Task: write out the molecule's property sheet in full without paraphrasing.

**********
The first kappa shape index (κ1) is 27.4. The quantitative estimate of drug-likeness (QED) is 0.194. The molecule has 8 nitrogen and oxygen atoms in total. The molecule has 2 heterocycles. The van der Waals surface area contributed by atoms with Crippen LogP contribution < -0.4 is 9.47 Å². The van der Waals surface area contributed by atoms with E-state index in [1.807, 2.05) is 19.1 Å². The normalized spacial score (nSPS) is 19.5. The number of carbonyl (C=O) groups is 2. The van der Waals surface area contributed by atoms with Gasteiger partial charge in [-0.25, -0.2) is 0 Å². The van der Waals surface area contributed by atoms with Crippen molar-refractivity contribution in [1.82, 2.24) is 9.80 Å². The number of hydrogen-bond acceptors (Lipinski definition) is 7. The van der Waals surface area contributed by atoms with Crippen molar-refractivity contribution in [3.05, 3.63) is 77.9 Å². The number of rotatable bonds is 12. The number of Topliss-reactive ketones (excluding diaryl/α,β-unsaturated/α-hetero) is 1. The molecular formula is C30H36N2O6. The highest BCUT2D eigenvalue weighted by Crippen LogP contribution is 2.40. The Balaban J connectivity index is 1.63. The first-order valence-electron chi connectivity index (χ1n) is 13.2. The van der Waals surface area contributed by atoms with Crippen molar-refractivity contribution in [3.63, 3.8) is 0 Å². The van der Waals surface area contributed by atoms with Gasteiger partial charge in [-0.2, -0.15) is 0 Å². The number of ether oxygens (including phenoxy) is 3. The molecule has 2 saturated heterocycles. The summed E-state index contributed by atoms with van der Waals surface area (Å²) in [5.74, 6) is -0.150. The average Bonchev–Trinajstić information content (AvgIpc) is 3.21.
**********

The first kappa shape index (κ1) is 27.4. The quantitative estimate of drug-likeness (QED) is 0.194. The molecule has 8 nitrogen and oxygen atoms in total. The molecule has 2 heterocycles. The van der Waals surface area contributed by atoms with Crippen LogP contribution < -0.4 is 9.47 Å². The van der Waals surface area contributed by atoms with E-state index in [1.807, 2.05) is 19.1 Å². The normalized spacial score (nSPS) is 19.5. The number of carbonyl (C=O) groups is 2. The van der Waals surface area contributed by atoms with Gasteiger partial charge in [-0.25, -0.2) is 0 Å². The van der Waals surface area contributed by atoms with Crippen molar-refractivity contribution in [1.82, 2.24) is 9.80 Å². The number of hydrogen-bond acceptors (Lipinski definition) is 7. The van der Waals surface area contributed by atoms with Crippen molar-refractivity contribution in [3.05, 3.63) is 77.9 Å². The number of rotatable bonds is 12. The number of Topliss-reactive ketones (excluding diaryl/α,β-unsaturated/α-hetero) is 1. The molecular formula is C30H36N2O6. The highest BCUT2D eigenvalue weighted by Crippen LogP contribution is 2.40. The Balaban J connectivity index is 1.63. The first-order valence-electron chi connectivity index (χ1n) is 13.2. The van der Waals surface area contributed by atoms with Crippen molar-refractivity contribution in [3.63, 3.8) is 0 Å². The van der Waals surface area contributed by atoms with Gasteiger partial charge in [-0.2, -0.15) is 0 Å². The number of ether oxygens (including phenoxy) is 3. The molecule has 2 saturated heterocycles. The summed E-state index contributed by atoms with van der Waals surface area (Å²) in [5.74, 6) is -0.150. The average Bonchev–Trinajstić information content (AvgIpc) is 3.21.